• Blood thinners. Your doctor may prescribe blood-thinning medications, such as aspirin, to reduce your risk that platelets will clump in narrowed arteries, form a blood clot and cause further blockage.
  • Blood pressure medications. Drugs to lower blood pressure don't help reverse atherosclerosis but instead prevent or treat complications related to the disease. For example, certain blood pressure medications can help reduce your risk of a heart attack.
  • Other medications. Your doctor may prescribe other medications to control health conditions that raise your risk of atherosclerosis, such as diabetes. And, specific medications to treat symptoms of atherosclerosis, such as leg pain during exercise, may be prescribed.

Surgery or other procedures

Sometimes more aggressive treatment is needed to treat atherosclerosis. If you have severe symptoms or a blockage, your doctor may recommend one of the following surgical procedures:

  • Angioplasty and stent placement. This procedure — also called percutaneous coronary intervention (PCI) — helps open a clogged or blocked artery. Your doctor inserts a catheter into the diseased artery. A second catheter with a deflated balloon on its tip is passed through the first catheter to the blockage. Your doctor inflates the balloon, widening the artery. A mesh tube (stent) is usually left in the artery to help it open.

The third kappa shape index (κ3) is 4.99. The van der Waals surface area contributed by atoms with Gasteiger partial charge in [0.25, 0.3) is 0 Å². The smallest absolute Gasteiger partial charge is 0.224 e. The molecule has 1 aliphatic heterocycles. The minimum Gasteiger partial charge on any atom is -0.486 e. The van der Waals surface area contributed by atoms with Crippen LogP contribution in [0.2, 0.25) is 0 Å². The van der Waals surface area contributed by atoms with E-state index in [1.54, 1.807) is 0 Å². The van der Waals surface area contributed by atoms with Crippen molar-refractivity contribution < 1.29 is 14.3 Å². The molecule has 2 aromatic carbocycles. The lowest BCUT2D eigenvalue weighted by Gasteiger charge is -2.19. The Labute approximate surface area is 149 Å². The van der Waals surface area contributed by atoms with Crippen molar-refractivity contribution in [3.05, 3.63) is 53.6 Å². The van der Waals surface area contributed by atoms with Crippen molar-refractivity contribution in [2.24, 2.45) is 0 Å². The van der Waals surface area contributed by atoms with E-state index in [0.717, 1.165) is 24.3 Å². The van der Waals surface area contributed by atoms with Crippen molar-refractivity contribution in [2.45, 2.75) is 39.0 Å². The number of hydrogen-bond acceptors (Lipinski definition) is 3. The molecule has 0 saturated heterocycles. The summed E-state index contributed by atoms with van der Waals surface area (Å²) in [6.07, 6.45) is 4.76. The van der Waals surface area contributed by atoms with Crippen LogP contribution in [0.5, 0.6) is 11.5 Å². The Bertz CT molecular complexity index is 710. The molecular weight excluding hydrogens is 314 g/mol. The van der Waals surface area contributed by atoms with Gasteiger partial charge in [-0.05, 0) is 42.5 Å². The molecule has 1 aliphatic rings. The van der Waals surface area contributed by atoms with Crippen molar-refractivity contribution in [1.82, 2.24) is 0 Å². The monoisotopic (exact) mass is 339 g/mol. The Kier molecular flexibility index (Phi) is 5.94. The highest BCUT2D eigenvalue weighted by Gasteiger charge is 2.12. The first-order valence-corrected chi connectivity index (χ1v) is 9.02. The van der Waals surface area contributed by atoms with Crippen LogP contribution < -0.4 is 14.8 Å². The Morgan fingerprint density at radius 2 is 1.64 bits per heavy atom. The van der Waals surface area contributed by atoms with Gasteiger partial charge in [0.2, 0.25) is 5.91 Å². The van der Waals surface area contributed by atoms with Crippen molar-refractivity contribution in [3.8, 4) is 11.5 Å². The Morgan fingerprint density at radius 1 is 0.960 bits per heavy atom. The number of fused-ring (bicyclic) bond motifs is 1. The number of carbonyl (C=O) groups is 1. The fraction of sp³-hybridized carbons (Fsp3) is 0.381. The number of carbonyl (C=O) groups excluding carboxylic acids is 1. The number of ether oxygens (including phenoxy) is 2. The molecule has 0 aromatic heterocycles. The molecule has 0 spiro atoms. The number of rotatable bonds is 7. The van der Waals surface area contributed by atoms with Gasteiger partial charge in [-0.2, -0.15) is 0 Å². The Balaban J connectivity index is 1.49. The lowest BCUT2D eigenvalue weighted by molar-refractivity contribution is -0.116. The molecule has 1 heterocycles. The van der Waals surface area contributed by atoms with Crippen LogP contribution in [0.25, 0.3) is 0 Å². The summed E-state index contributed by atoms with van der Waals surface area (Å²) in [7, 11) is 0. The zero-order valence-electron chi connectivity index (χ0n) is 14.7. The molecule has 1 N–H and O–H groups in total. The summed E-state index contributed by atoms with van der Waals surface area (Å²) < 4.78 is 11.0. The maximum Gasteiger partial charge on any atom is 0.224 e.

• Endarterectomy. Sometimes, plaque buildup must be surgically removed from the walls of a narrowed artery. When the procedure is done on arteries in the neck (the carotid arteries), it's called a carotid endarterectomy.
  • Fibrinolytic therapy. If you have an artery that's blocked by a blood clot, your doctor may use a clot-dissolving drug to break it apart.
  • Coronary artery bypass surgery. During this type of open-heart surgery, your doctor takes a healthy blood vessel from another part of the body to create a bypass around the blocked artery, redirecting blood flow. Sometimes the bypass is a graft made of synthetic material.